In brief, Friedman agrees with Trump that China is now a rival. Its “subsidies, protectionism, cheating on trade rules, forced technology transfers and stealing of intellectual property since the 1970s [have become] a much greater threat.” In the old days, Friedman argues it did not matter if the Chinese were “Communists, Maoists, socialists — or cheats” but, now that it is a competitor, “values matter, differences in values matters, a modicum of trust matters and the rule of law matters.” Tellingly, a Democrat trumpeter is giving a clarion call for a new Cold War unleashed by a much-despised Republican president. To modify the words of a Nobel laureate, the times indeed are a-changin’.
Chinese Counter Response
Even as the US has struck to chop down the Chinese tall poppy, the Middle Kingdom has played its own set of cards. To counter Obama’s China containment policy, Xi did two big things. First, he launched Belt and Road Initiative in 2013. Second, his administration formulated a new “Made in China 2025” industrial policy in 2015. Seeking to avoid the middle-income trap and just make toys or tennis shoes for Friedman’s grandchildren, the Chinese decided to embrace high-tech manufacturing. Their policy sets out 10 high-tech industries as a national focus, including electric cars, advanced robotics and artificial intelligence.
In an earlier article, this author pointed out how high-tech manufacturing in brainbelts was putting the US and Europe back on the map. China seems to be aware of this trend. Hence, it is making sure that it does not get stuck in low value-added, low wage manufacturing. China has set targets, is providing subsidies and making foreign acquisitions to close the gap with the West. Its government has also forced foreign companies operating in China to share their intellectual property and intellectual know-how. Tellingly, intellectual and industrial espionage remains part of the Middle Kingdom’s modernization toolkit.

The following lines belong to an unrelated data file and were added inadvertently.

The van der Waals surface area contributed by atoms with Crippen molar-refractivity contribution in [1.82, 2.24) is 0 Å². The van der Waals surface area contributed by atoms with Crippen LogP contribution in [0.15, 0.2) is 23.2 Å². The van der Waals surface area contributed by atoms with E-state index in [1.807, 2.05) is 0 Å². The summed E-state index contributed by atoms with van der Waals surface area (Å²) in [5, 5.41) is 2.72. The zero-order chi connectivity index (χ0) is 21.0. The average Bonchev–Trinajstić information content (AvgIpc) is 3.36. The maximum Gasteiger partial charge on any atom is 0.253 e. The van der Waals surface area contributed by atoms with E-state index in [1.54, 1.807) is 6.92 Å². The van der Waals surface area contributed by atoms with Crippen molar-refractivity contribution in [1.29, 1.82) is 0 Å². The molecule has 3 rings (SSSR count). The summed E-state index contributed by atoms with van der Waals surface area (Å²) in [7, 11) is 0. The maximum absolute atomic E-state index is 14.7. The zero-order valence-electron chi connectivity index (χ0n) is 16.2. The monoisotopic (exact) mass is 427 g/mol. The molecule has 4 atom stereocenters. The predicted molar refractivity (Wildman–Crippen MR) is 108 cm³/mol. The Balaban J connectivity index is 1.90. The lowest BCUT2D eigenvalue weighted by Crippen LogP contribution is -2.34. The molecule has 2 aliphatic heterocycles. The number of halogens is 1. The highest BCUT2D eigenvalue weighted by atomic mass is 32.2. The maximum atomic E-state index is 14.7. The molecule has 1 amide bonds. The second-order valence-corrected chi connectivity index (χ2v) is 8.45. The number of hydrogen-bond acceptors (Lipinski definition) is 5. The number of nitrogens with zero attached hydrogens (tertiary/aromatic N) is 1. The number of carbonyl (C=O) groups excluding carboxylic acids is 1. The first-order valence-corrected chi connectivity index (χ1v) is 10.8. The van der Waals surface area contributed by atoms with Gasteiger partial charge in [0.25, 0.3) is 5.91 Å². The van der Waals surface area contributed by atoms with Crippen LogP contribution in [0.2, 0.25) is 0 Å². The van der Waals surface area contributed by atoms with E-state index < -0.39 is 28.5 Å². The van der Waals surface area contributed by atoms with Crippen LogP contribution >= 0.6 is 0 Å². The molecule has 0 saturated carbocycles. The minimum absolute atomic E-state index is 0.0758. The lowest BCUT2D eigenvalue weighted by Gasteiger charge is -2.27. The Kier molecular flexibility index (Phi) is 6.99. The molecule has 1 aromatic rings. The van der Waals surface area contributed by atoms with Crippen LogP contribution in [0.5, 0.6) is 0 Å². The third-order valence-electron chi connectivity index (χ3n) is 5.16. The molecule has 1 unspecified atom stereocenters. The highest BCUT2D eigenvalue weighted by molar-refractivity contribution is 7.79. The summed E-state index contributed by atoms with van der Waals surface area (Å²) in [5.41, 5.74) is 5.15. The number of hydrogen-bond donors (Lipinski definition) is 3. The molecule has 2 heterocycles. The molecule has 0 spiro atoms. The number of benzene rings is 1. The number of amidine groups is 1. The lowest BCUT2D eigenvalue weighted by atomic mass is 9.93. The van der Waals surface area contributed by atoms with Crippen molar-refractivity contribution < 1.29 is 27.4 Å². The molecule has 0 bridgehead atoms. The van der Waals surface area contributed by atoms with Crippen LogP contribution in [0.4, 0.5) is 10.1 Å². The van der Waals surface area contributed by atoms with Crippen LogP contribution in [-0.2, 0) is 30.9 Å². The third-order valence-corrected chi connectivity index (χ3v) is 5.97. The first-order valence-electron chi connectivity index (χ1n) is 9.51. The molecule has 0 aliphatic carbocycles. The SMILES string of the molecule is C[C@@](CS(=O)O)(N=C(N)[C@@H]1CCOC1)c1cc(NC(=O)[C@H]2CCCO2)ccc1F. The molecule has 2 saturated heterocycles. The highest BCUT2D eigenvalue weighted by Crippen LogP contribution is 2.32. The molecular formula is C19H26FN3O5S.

The Middle Kingdom still has a long way to go. People often forget that China’s per capita annual income is still a measly $8,000, much below the US figure of $56,000. China may have grown dramatically in the last four decades, but it is still markedly poorer than the US. And for years, this poor country has lent the rich one money. Over the years, China has accumulated huge dollar reserves. In part, it has done so to depress its currency, keep exports cheap and its factories humming. Yet this imbalance was never sustainable.